The PIVX Foundation

Bryan Doreian, the PIVX Global Ambassador and Co-Founder of the PIVX Foundation, made the announcement to his fellow delegates during the summit.

“The launch of the PIVX Foundation, an independent non-profit focused on supporting PIVX and the larger blockchain ecosystem, provides a massive opportunity for PIVX to grow. Donors can now leverage charitable contributions (charitable contributions can offset taxes they might otherwise be paying) – AND help support the PIVX ecosystem at the same time. This is a major win for community members who may have been donating to fund projects through PIVX in the past without a charity tax receipt,” he said.

The PIVX Foundation is a registered charity, an extension of the PIVX community, and a component of the SDG Impact Fund, a donor-advised fund in support of UN’s SDGs. The Foundation’s mission is to leverage innovation to create impact.

best PIVX walletsPIVX is a community-focused cryptocurrency that operates as a decentralised autonomous organisation (DAO), which means that it is run by the people, for the people. The PIVX Foundation will be run in the same way.

The community makes monthly donations when the treasury budget is not enough to cover a project’s needs. Donors will now start receiving tax benefits for the money they contribute.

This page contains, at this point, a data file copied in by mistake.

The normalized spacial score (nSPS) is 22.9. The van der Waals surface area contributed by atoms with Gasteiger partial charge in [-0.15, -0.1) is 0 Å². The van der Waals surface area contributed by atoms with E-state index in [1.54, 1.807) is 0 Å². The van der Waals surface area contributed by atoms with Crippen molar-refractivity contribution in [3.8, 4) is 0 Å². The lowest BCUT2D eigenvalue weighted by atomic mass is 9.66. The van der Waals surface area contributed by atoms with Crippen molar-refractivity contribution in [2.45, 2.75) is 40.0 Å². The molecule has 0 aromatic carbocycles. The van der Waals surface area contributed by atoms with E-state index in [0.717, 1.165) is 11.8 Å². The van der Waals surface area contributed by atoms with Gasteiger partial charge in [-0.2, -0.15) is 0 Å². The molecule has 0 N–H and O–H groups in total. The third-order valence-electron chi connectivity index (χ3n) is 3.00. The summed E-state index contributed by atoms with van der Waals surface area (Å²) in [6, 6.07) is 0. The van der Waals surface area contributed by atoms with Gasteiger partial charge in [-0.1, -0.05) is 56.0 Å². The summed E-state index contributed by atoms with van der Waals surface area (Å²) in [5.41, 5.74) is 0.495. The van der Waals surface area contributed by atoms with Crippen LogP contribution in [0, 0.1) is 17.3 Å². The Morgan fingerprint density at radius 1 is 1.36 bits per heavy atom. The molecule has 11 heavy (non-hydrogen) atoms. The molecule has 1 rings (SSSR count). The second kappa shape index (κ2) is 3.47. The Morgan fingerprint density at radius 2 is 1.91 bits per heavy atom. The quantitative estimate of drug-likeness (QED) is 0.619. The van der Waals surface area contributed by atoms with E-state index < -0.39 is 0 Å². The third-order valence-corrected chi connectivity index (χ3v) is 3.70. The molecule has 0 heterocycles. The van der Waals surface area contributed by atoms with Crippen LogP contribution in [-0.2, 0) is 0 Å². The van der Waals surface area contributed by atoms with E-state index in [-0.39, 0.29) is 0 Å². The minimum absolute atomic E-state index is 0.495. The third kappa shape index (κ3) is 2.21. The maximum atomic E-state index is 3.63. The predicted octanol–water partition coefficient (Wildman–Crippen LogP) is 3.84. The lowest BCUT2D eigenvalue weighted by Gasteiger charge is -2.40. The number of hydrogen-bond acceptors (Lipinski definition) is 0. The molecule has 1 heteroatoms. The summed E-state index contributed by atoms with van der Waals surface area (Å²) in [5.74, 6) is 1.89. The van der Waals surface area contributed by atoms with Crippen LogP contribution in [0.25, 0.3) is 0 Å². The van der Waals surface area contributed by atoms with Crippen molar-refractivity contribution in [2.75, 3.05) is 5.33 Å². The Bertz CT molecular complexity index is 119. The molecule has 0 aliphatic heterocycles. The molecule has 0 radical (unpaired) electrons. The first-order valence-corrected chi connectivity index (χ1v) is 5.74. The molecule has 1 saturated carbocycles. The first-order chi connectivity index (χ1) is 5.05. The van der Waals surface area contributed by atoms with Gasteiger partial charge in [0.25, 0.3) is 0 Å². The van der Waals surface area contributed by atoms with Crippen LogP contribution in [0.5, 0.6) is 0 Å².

According to a published statement from the PIVX Foundation, a generous community is presently funding the Foundation and its governance is under the PIVX community. “In order to receive the budget to fund impact development programs, grant applications will need to run through the PIVX Proposal system and be voted on by the community to ensure the SDGs maintain top priority for all funded initiatives,” the statement explained.

The PIVX Foundation is run using the PIVX currency, PIV. This means that donors contribute in PIV to help fund projects.  As the first cryptocurrency-driven foundation within the SDG Impact Fund, PIVX has a place at the UN as a top impact technology.

The First Project

The PIVX Foundation will fund the first project in collaboration with Vendible and the SDG Impact Fund. Doreian will be leading this project with the aim of developing a payments processor with zero-fees on transactions, hence eliminating the three to seven percent processing costs associated with traditional online charitable platforms.

“Since the PIVX Foundation is a sub-component of the SDG Impact Fund, it is already taking part in leveraging its resources and insights to help build out some novel charitable donation platforms including the payment rails for the SDG Impact Fund and all affiliated charities to accept crypto donations. All of this will be of incredible use for the philanthropic realms, as well as more tangibly align blockchain with charity, putting PIVX in the central focus,” Doreian elaborated.

The announcement of the PIVX Foundation launch comes after the project introduced an iOS wallet app, an important step to increasing the adoption of the PIVX currency.